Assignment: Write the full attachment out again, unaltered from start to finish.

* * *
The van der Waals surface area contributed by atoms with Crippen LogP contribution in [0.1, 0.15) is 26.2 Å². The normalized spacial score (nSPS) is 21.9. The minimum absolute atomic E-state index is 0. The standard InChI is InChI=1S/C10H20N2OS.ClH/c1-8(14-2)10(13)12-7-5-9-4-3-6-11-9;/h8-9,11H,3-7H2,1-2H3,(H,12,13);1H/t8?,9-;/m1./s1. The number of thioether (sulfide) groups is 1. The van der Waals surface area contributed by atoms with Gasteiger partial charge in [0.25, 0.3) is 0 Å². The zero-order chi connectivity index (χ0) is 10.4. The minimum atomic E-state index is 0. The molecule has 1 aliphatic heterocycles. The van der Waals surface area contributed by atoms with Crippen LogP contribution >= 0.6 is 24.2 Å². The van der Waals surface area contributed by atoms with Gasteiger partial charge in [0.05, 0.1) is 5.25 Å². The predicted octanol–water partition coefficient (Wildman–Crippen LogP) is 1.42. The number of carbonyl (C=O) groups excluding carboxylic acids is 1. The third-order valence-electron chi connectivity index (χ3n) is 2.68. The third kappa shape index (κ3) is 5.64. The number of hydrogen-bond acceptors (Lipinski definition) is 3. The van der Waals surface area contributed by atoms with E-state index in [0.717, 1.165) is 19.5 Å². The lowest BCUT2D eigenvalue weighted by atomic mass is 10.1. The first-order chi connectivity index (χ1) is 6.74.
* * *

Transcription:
The van der Waals surface area contributed by atoms with Crippen LogP contribution in [0.1, 0.15) is 26.2 Å². The normalized spacial score (nSPS) is 21.9. The minimum absolute atomic E-state index is 0. The standard InChI is InChI=1S/C10H20N2OS.ClH/c1-8(14-2)10(13)12-7-5-9-4-3-6-11-9;/h8-9,11H,3-7H2,1-2H3,(H,12,13);1H/t8?,9-;/m1./s1. The number of thioether (sulfide) groups is 1. The van der Waals surface area contributed by atoms with Gasteiger partial charge in [0.25, 0.3) is 0 Å². The zero-order chi connectivity index (χ0) is 10.4. The minimum atomic E-state index is 0. The molecule has 1 aliphatic heterocycles. The van der Waals surface area contributed by atoms with Crippen LogP contribution >= 0.6 is 24.2 Å². The van der Waals surface area contributed by atoms with Gasteiger partial charge in [0.05, 0.1) is 5.25 Å². The predicted octanol–water partition coefficient (Wildman–Crippen LogP) is 1.42. The number of carbonyl (C=O) groups excluding carboxylic acids is 1. The third-order valence-electron chi connectivity index (χ3n) is 2.68. The third kappa shape index (κ3) is 5.64. The number of hydrogen-bond acceptors (Lipinski definition) is 3. The van der Waals surface area contributed by atoms with E-state index in [0.717, 1.165) is 19.5 Å². The lowest BCUT2D eigenvalue weighted by atomic mass is 10.1. The first-order chi connectivity index (χ1) is 6.74.